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Dear Colleague,

As we approach the holiday weekend and the imminent review of the Government’s social restrictions in order to combat the Covid-19 epidemic, I thought it timely and appropriate to give some words of encouragement to the Branches of the RAMC Association. I had pointed out previously that we manage our membership through our Branches and that local decisions would have to be made in relation to Branches conducting their business. Rightly you have not been meeting and collecting together socially as per Government direction but equally our local networks will, I am sure, have been connecting with our infirmed and aged Members. Indeed, the age profile of our membership veers towards the more vulnerable group in the population by definition.

It is quite apparent that we will be in a situation of lock-down for some weeks to come, especially those in the over 70s bracket. So we must continue to show the necessary fortitude in obeying the distancing rules that currently apply. It is difficult for many, and especially those with children and/or who work in key jobs, to follow the strictures. Yet we must for the benefit of all concerned and to reduce the load on the NHS. It will be a grand moment when things ease up, but we must wait awhile yet.

We are medical people and we understand the need for all the procedures and limitations so we can clearly see and admire the fantastic work that our colleagues in the NHS are undertaking in confronting, on the front line, the consequences of the epidemic. Within that we can also see the contribution our currently serving RAMC colleagues are making either within their normal place of work in the NHS, caring for those troops assisting with supply and distribution or in the new Nightingale facilities coming on stream. But we need also to commend the efforts of food shop staff, binmen, transport workers, carers, environmental health, etc, etc for all their vital efforts in keeping us all alive, supplied and safe.

So I urge you to keep your focus on obeying the rules but keeping a weather eye on our vulnerable locally. I am amazed by the voluntary organisations and volunteers rallying to the cause whether it be for the NHS or simply helping the locality with shopping runs and so on. Our Branches are not alone in helping others and can link in with other volunteers to ensure coverage. Even a phone call, text message, letter or email will help bridge the isolation gap and assist in sustaining the managing of the separation still required.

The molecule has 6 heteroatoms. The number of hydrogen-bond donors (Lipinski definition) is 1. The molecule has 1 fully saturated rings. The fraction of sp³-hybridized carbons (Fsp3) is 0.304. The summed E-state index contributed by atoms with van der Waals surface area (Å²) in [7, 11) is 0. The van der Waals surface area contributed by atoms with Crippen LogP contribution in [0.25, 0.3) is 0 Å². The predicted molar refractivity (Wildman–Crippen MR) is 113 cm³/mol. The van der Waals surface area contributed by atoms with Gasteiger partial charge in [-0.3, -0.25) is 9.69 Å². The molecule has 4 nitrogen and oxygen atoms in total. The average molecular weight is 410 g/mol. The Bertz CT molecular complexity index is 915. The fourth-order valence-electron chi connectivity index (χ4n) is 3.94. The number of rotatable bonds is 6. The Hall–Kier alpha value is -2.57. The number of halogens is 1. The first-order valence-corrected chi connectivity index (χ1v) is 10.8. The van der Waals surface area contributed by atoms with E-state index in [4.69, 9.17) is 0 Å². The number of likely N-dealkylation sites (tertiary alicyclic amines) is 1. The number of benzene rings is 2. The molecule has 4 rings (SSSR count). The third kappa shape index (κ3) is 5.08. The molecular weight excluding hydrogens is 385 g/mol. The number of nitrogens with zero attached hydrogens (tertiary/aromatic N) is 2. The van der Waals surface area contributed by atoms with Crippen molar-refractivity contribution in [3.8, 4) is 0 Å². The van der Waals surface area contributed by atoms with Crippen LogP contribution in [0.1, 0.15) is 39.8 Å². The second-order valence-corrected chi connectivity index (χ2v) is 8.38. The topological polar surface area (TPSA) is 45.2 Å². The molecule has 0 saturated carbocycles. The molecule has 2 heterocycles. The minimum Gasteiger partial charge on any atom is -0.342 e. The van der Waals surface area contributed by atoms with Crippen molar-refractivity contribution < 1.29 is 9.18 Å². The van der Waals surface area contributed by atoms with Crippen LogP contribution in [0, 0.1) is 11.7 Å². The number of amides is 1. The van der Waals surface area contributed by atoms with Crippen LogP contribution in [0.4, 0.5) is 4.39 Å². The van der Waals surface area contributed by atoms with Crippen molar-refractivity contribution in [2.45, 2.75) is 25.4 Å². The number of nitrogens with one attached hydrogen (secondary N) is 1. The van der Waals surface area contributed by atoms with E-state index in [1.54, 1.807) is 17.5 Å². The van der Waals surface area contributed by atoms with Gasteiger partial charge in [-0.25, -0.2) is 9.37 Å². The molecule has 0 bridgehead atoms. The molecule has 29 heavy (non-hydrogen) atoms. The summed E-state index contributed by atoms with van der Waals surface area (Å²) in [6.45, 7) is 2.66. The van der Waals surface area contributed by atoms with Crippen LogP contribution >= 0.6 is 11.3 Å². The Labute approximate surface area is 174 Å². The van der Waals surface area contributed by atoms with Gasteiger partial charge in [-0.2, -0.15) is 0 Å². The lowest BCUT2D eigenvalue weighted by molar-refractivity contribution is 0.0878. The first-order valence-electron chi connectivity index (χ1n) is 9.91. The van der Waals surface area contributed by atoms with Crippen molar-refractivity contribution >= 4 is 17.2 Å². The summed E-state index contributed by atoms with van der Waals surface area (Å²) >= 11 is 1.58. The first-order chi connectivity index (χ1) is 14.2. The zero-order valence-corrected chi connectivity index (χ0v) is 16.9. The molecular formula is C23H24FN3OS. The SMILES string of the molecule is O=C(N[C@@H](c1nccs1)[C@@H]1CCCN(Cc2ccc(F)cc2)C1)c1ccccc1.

I see the loons are gathering some pace on the fake news front through social media. Ignore this noise and stick to the Government’s advice and direction. This is based on the best evidence available and may well change as that evidence accrues and unfolds. It pains me to say this but be circumspect over the siren voices of the media currently soundly out about the way ahead. They seem to be spending more time trying to reduce the credibility of Government in handling its most serious challenge in decades. Instead of being part of the proper exercise of holding the Government to account, they seem hell-bent on unconstructive criticism, finding fault, nit-picking, shroud waving, creating division and demeaning the efforts of those in charge. They certainly are abusing data and statistics daily. Whether this is because they are simply innumerate or whether it is merely wilful, I am not sure, or perhaps, it is a combination of the two.

This is a massive emergency enterprise, unprecedented in most of our lifetimes, involving novel demands and requiring rapid adaptation of a peacetime structure facing one way into something confronting a serious and novel enemy from another direction. It involves a large number of inter-faceted working parts and many different levels through thousands of places, hundreds of thousands of people and countless items of equipment and supplies. There will be errors and cockups, the big issue is whether they are systemic/systems-based or merely local friction which is the very reality of human interactions over the millennia. My money is on the latter. The trick is to fix the rogue instrument in the orchestra not shoot the conductor. I have no intention of having my morale rotted by sundry journalists. If you are interested why my judgement is swayed in this direction, and so strongly, don’t hesitate to get in touch with me directly.

I will finish now and ask you to share this message with the Branches under your regional wings. I would also ask for feedback as to whether messages such as this are found to be of any value? When I wrote to all Branch Chairmen last year after I had taken up this appointment, I invited feedback. This has only happened from about a third of the Branches. So please let me know if I am helping or not? There is enough noise around the place as it is that might distract from the focus on the main effort and message.

Wash those hands, keep your distance and work from home if you can.

Alistair McMillan
Chairman RAMC Association

The RAMC Association

William Boog LeishmanIn 1925, the RAMC Association was formed to further the camaraderie of WW1 Corps veterans with Sir William Leishman being the first President. There are now some 28 branches around UK with a predominantly veteran membership although most serving Corps members also are members centrally. The Association has traditionally been supported by Corps Funds and especially for the expenses of the branch standards and standard bearers.